Hawks Feel Responsibility After Quenneville's Firing

"He's going to be an icon in Chicago for the longest time," Patrick Kane says.

Chris Emma
November 06, 2018 - 2:12 pm
Blackhawks coach Joel Quenneville with, from left to right, Patrick Kane, Jonathan Toews and Marcus Kruger.

Richard Mackson/USA Today Sports

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CHICAGO (670 The Score) -- The respect felt toward now-former Blackhawks coach Joel Quenneville, fired by the organization Tuesday morning, remained ever present in the team's dressing room.

Veterans like Jonathan Toews, Patrick Kane, Brent Seabrook and Corey Crawford felt Quenneville's void on the ice during their first practice under the direction of 33-year-old Jeremy Colliton, whom they must now embrace as their leader. Tuesday was admittedly a different, tough day for the Blackhawks.

"He's going to be an icon in Chicago for the longest time," Kane said of Quenneville, speaking shortly after practice. "The great things he's done for this organization, win three Stanley Cups, that will never be forgotten.

"When I first heard the news, I'm just kind of thinking: 'I wish I wasn't sick that game in Vancouver. I wish I maybe felt good on that road trip and could've played better. Maybe something like this doesn't happen.'"

Toews echoed that sentiment. The Blackhawks drafted him in 2006, and he debuted a year later. Quenneville then was hired as coach in October 2008.

"It was definitely a special time," Toews said. "Just over 10 years. I can't be more thankful for everything I've gone through playing for him, winning championships. Can't ask for a better guy and better coach."

Quenneville leaves the organization having won three Stanley Cup championships during his 10 full seasons as head coach. He's the second-winningest coach in NHL history, trailing only Scotty Bowman. Blackhawks general manager Stan Bowman, Scotty's son, and the organization made the move official Tuesday morning, which is also when the players learned of the decision.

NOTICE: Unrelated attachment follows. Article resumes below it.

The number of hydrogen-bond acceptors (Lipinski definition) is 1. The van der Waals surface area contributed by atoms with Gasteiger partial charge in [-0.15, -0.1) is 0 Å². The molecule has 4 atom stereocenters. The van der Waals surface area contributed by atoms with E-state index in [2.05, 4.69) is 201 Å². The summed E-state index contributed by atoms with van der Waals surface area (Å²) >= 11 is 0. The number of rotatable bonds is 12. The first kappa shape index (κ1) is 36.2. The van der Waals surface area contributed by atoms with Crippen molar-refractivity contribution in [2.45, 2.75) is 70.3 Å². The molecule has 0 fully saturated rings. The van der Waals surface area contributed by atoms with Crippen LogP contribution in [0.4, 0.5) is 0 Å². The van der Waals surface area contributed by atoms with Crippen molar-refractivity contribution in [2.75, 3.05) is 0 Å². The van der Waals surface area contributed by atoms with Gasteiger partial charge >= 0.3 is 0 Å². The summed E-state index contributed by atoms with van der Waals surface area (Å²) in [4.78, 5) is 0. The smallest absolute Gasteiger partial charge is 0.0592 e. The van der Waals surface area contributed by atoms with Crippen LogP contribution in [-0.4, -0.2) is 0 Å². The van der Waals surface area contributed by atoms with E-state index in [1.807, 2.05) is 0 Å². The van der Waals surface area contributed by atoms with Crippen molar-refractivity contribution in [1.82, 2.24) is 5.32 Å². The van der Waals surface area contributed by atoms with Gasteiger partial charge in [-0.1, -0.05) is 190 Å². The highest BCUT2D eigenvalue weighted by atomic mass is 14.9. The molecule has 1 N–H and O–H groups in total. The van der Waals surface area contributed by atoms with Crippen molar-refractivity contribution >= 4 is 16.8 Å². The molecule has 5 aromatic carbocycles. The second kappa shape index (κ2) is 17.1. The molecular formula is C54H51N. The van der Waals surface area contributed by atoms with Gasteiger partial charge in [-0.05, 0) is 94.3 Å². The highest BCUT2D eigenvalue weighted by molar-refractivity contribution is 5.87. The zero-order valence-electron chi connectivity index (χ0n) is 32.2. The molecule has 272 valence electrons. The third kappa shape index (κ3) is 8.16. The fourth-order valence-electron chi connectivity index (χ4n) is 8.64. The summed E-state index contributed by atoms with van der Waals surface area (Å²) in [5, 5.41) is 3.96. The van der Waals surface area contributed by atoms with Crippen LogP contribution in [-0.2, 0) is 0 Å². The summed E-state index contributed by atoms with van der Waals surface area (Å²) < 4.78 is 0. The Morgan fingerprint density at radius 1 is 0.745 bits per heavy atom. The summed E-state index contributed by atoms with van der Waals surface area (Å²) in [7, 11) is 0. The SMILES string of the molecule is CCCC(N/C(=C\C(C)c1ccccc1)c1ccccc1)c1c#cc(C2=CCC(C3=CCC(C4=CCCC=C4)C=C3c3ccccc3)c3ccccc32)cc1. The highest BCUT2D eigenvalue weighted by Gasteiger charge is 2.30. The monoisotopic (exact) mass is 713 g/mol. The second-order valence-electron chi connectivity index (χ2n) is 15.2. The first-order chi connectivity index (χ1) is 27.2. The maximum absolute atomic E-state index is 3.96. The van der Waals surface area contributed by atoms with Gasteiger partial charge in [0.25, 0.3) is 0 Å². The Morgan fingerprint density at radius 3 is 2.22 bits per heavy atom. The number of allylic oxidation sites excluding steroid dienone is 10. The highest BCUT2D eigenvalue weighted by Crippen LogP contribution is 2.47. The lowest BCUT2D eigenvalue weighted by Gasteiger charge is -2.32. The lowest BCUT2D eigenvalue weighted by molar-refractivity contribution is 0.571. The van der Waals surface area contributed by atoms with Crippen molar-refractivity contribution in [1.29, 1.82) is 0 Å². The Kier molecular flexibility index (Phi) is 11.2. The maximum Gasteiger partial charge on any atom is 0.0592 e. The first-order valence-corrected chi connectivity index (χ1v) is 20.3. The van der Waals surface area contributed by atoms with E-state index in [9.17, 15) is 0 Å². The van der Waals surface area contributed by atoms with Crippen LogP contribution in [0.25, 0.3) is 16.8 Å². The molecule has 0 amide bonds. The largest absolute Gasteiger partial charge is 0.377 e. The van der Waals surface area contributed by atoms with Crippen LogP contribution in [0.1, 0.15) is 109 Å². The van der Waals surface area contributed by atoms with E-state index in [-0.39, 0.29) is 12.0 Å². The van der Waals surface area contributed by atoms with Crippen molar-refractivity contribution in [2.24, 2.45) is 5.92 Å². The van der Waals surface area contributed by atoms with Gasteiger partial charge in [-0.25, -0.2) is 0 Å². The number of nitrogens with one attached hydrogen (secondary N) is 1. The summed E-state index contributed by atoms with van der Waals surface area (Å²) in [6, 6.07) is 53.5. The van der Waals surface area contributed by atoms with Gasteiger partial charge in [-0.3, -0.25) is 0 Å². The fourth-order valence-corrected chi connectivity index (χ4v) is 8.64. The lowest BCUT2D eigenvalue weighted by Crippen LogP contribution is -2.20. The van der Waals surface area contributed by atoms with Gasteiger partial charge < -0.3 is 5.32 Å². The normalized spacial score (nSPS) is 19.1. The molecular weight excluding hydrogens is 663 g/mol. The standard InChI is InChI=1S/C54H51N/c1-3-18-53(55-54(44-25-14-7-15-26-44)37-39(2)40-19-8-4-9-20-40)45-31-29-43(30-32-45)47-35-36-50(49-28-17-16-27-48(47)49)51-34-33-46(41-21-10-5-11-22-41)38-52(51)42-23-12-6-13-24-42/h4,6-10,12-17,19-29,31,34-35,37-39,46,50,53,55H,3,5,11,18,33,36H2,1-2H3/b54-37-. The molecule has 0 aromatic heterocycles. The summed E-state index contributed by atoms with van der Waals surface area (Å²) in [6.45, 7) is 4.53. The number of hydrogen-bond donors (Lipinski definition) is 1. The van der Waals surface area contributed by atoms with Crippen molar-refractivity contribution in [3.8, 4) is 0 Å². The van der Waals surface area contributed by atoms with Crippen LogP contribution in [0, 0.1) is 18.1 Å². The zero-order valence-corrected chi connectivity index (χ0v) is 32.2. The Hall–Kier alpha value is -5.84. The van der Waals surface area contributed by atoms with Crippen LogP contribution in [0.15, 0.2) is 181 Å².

The Blackhawks are 6-6-3 (15 points) and had lost five straight games as the dismissal of Quenneville came down. Kane stated that he believed Quenneville got the best out of a roster that was clearly not up to par with its championship teams of the last decade.  

Crawford, whose absence due to a concussion loomed large in the Blackhawks missing the playoffs last season for the first time under Quenneville's watch, expressed his belief that the team has enough to win as presently constructed.

"I mean, we still have a lot of talent in this room," Crawford said. "Tons of skill. We just, the last little bit, haven't played the way we can. We've shown spurts of it. But day in and day out, that's what we have to get back to."

Seabrook cast a wide net as to who was at fault.

"It doesn’t just fall on the coach," Seabrook said. "It falls on the whole organization."

Colliton began practice at MB Ice Arena on Tuesday with a brief introduction and asked his Blackhawks for their best, then they all began together. New assistant coach Barry Smith, 66, who had been in the front office, was a major presence alongside Colliton in their first day working together in Chicago.

The Blackhawks now have a leader in Colliton who's younger than several veteran players, including organization mainstays like Crawford and Duncan Keith. Seabrook had actually played summer league hockey with Colliton and previously knew him through their shared agency.

While the Blackhawks move forward with their new leader, they also reflected back on their cherished time with Quenneville.

"We'll just go forward with full confidence that Jeremy Colliton is our guy," Toews said. "It's a tough day given the fact of what Joel has meant to the group of guys in this room and not only the organization but the city as well. He's done a tremendous amount, and we're very thankful for it."

Chris Emma covers the Bears, Chicago’s sports scene and more for 670TheScore.com. Follow him on Twitter @CEmma670.​